levels.


We are much less sanguine about the prospects for transport, engineering


and basic utilities where the basic lack of earnings&#39 growth will hold back


investor interest.



The likes of Jupiter and Aberdeen (with the Boat Race) have poured money


into big advertising campaigns. Do you think that advertising pays?


MD: Jupiter was unheard of six years ago. Great investment performance


coupled with advertising has definitely helped. Name-awareness is extremely


helpful but takes long periods of advertising to achieve. Sponsoring the


Boat Race should help, after all, it was watched by over six million


people.


One of the most successful groups has been Scottish Widows, its brand name


was what made it so attractive to Lloyds – a long-legged widow can be


helpful.


GH: Yes, but not by itself – ask Perpetual. Advertising only pays


commercial gain if the rest of the provider&#39s proposition stands up to


scrutiny – that is, performance, brand, charging structure, the actual


proposal being advertised, name awareness, etc.


SD: Mutual funds are increasingly commoditised products that can be sold


into a massive retail market. As such, brand and name awareness are king


and advertising is essential if you are or wish to become a major player.


Major groups do not make annual seven-figure advertising commitments


without measuring the success rate very carefully.


Fidelity is starting to flag its forthcoming fund supermarket. Are you


gearing up to use a supermarket which pays commission and do you think it


may take time before IFAs embrace the technology?


MD: We believe we are a supermarket in our own right. We don&#39t need to


become a tied agent of Fidelity. GH: Supermarkets will play a significant


role for investors in the future. The only way ahead for most IFAs will be


to use some else&#39s technology. I think they will take longer to establish


than some optimists think and how many fund supermarkets can the UK


stomach?


SD: We believe the major buyers of funds have a very simple requirement –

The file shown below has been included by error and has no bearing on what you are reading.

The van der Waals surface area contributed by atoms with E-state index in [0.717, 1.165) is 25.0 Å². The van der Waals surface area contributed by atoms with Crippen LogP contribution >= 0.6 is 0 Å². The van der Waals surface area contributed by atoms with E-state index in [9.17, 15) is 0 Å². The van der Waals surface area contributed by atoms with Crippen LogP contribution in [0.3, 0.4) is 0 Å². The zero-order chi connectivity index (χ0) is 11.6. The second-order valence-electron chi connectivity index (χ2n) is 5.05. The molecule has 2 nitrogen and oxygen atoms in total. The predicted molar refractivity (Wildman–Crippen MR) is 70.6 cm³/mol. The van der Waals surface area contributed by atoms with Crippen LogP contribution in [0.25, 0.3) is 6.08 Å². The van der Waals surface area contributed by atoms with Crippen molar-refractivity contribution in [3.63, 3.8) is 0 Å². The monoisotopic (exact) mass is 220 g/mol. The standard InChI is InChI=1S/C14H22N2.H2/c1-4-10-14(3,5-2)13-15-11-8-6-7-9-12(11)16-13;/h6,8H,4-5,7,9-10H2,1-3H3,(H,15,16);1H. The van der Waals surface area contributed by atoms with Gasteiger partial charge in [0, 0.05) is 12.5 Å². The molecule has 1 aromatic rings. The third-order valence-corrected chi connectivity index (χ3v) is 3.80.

a one-stop e-shop where we can buy and sell units of any fund offered by


any management group electronically. The engineering of such a system will


be the challenge, not the technology to access it.



Autif believes 20 per cent more people are buying direct equity Isas. Have


you seen a shift in attitude and if so, why?


MD: We have seen a big shift into our self-select Isa.


I believe this is because more people are buying equities and, given the


huge gains seen in tech stocks, it makes sense to buy them under a


self-select Isa.


GH: We haven&#39t but it could be that investors have become more confident


as a result of more bullish markets in the recent past and have decided to


invest in direct equity Isas.


SD: I am sure that direct equity Isas are more popular and suspect there


are two key reasons for this. The retail investor in the UK is maturing


from buying a series of funds within their Peps to understanding the equity


market sufficiently and having enough money to want some direct equity


exposure. Furthermore, the bull market in technology has created a new


generation of investors who are using equity Isas to access new


flotations/IPOs.



Panel Members


Mark Dampier, Head of research, Hargreaves Lansdown


Graham Hooper, Investment director, Chase de Vere


Simon Davies, Investment manager, Berry Asset Management